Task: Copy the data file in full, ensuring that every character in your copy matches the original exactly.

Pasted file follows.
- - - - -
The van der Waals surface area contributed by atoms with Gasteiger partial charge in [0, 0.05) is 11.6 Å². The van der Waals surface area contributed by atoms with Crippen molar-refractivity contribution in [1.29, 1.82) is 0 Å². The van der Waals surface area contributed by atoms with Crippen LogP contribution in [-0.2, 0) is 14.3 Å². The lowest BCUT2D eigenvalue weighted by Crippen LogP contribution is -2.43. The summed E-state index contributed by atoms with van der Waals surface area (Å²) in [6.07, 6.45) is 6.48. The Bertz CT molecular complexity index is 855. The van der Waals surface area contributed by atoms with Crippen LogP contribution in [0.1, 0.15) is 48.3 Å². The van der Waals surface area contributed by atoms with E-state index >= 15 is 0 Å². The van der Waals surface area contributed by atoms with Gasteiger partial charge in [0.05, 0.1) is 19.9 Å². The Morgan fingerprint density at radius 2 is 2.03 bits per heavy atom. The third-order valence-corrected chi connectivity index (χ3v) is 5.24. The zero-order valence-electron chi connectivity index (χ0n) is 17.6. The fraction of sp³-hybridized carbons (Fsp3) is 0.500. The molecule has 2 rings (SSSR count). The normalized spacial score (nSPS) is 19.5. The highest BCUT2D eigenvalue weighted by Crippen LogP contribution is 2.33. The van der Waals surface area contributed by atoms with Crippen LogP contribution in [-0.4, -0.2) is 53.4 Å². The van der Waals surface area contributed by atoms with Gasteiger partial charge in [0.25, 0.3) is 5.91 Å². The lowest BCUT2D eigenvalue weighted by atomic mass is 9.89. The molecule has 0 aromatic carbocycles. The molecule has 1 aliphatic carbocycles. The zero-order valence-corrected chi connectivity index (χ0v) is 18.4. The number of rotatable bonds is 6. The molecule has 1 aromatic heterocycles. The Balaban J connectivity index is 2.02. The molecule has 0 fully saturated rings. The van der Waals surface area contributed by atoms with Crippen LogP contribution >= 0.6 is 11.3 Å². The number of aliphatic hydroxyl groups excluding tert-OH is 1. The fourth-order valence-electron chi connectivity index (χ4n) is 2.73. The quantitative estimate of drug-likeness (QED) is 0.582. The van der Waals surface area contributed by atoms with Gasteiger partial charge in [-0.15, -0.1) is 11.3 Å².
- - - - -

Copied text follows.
The van der Waals surface area contributed by atoms with Gasteiger partial charge in [0, 0.05) is 11.6 Å². The van der Waals surface area contributed by atoms with Crippen molar-refractivity contribution in [1.29, 1.82) is 0 Å². The van der Waals surface area contributed by atoms with Crippen LogP contribution in [-0.2, 0) is 14.3 Å². The lowest BCUT2D eigenvalue weighted by Crippen LogP contribution is -2.43. The summed E-state index contributed by atoms with van der Waals surface area (Å²) in [6.07, 6.45) is 6.48. The Bertz CT molecular complexity index is 855. The van der Waals surface area contributed by atoms with Crippen LogP contribution in [0.1, 0.15) is 48.3 Å². The van der Waals surface area contributed by atoms with E-state index >= 15 is 0 Å². The van der Waals surface area contributed by atoms with Gasteiger partial charge in [0.05, 0.1) is 19.9 Å². The Morgan fingerprint density at radius 2 is 2.03 bits per heavy atom. The third-order valence-corrected chi connectivity index (χ3v) is 5.24. The zero-order valence-electron chi connectivity index (χ0n) is 17.6. The fraction of sp³-hybridized carbons (Fsp3) is 0.500. The molecule has 2 rings (SSSR count). The normalized spacial score (nSPS) is 19.5. The highest BCUT2D eigenvalue weighted by Crippen LogP contribution is 2.33. The van der Waals surface area contributed by atoms with Crippen LogP contribution in [-0.4, -0.2) is 53.4 Å². The van der Waals surface area contributed by atoms with Gasteiger partial charge in [0.25, 0.3) is 5.91 Å². The lowest BCUT2D eigenvalue weighted by atomic mass is 9.89. The molecule has 0 aromatic carbocycles. The molecule has 1 aliphatic carbocycles. The zero-order valence-corrected chi connectivity index (χ0v) is 18.4. The number of rotatable bonds is 6. The molecule has 1 aromatic heterocycles. The Balaban J connectivity index is 2.02. The molecule has 0 fully saturated rings. The van der Waals surface area contributed by atoms with Crippen LogP contribution >= 0.6 is 11.3 Å². The number of aliphatic hydroxyl groups excluding tert-OH is 1. The fourth-order valence-electron chi connectivity index (χ4n) is 2.73. The quantitative estimate of drug-likeness (QED) is 0.582. The van der Waals surface area contributed by atoms with Gasteiger partial charge in [-0.15, -0.1) is 11.3 Å².